Nchanga Copper Mine, Zambia

Zambia is Africa’s largest producer of copper and is the 8th largest copper producer worldwide[1]. The Nchanga Copper Mine, is located in the copperbelt region of Zambia near the town of Chingola. The rural residents of Chingola have experienced a disproportionate level of costs from the Nchanga Copper mine with little access to the wealth created by the mine. Marginalized as citizens of Zambia, as well as by being poor and rural, those living near the Nchanga Copper Mine are victims of environmental injustice.

Smelter plant at the Nchanga copper mine (Waldo Swiegers 2016)

Nchanga Mine Contexts

Energy Contexts

Copper is an essential material for the energy industry, especially the electricity industry. Copper mediates how people consume energy. The generation of electricity and its transport is largely reliant on the use of copper[2]. As an important site of copper production in Zambia, the Nchanga Copper Mine is a participant in this energy system influenced by and economic and political decisions on international scales.

Political and Economic Context

From its independence in 1964, Zambia’s economy has been deeply intertwined with the fortune of the mining sector. In the late 1960s and early 1970s, copper mining accounted for more than 80% of the country’s foreign exchange earnings, over 50% of government revenue and at least 20% of total formal sector employment [3].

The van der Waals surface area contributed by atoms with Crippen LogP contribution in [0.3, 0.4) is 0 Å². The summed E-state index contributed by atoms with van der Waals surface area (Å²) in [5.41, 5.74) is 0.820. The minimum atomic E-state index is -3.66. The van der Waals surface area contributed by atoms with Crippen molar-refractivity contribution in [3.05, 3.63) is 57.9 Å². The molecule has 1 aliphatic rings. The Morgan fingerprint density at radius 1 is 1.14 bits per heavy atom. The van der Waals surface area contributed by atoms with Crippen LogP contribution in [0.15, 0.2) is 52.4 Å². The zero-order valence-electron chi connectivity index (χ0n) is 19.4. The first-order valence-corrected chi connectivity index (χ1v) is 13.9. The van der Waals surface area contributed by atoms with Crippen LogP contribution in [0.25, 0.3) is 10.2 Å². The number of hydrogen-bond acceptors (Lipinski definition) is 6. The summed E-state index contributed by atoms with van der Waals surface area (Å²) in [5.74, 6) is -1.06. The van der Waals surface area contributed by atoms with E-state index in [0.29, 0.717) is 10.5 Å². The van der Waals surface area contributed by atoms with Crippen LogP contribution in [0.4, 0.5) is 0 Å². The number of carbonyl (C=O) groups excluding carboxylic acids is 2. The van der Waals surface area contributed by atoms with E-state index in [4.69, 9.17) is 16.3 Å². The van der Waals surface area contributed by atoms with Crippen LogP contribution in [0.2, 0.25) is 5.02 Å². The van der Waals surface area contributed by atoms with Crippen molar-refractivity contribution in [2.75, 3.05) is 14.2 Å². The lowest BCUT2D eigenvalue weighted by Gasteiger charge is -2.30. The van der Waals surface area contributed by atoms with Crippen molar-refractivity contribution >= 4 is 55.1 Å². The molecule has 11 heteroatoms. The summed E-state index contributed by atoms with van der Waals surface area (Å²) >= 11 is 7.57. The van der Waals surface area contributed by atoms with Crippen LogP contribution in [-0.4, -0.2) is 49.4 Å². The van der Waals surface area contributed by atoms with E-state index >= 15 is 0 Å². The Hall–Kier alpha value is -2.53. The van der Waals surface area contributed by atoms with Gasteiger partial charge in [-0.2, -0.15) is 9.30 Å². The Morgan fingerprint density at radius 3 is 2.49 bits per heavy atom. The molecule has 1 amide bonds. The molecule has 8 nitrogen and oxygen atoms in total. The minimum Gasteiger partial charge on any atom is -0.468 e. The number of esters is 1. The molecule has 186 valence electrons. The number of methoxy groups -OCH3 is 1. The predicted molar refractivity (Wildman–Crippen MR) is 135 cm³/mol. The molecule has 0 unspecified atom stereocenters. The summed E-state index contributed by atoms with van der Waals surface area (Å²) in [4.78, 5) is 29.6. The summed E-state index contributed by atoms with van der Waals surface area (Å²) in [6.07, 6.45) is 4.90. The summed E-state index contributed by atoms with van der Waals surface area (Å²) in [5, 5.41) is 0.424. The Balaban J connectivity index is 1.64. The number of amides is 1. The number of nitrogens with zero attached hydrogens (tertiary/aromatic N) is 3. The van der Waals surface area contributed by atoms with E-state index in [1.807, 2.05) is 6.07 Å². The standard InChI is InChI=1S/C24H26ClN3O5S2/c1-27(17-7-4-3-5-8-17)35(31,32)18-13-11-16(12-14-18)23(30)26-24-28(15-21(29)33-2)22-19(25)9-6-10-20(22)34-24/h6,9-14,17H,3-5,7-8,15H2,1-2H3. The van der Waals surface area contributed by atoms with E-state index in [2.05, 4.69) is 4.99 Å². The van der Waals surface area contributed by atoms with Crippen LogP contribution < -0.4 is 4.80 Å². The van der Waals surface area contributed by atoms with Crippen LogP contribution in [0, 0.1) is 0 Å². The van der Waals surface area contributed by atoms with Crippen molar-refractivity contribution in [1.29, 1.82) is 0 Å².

Copper prices are highly variable. Zambia’s reliance on a natural resource like copper made it prone to ‘Dutch disease[4]. Copper prices dropped in the 1970’s and with a pattern seen in other countries dependent on natural resources (Netherlands Oil 1960s, Oil boom in Nigeria and other post-colonial African states in the 1990s) its economy tumbled.

Economic crisis begot political and institutional changes in Zambia [5]. As a political, economic, and cultural force mining maintained a privileged position. Beginning in the 1990’s Zambian mines were privatized and sold, leading to the transnational company ownership seen today [6].

 

Miner walking through Nchanga copper mine (Waldo Swiegers 2016)

 


Environmental Injustices

Winners: Vedanta Resources

Wealth Generation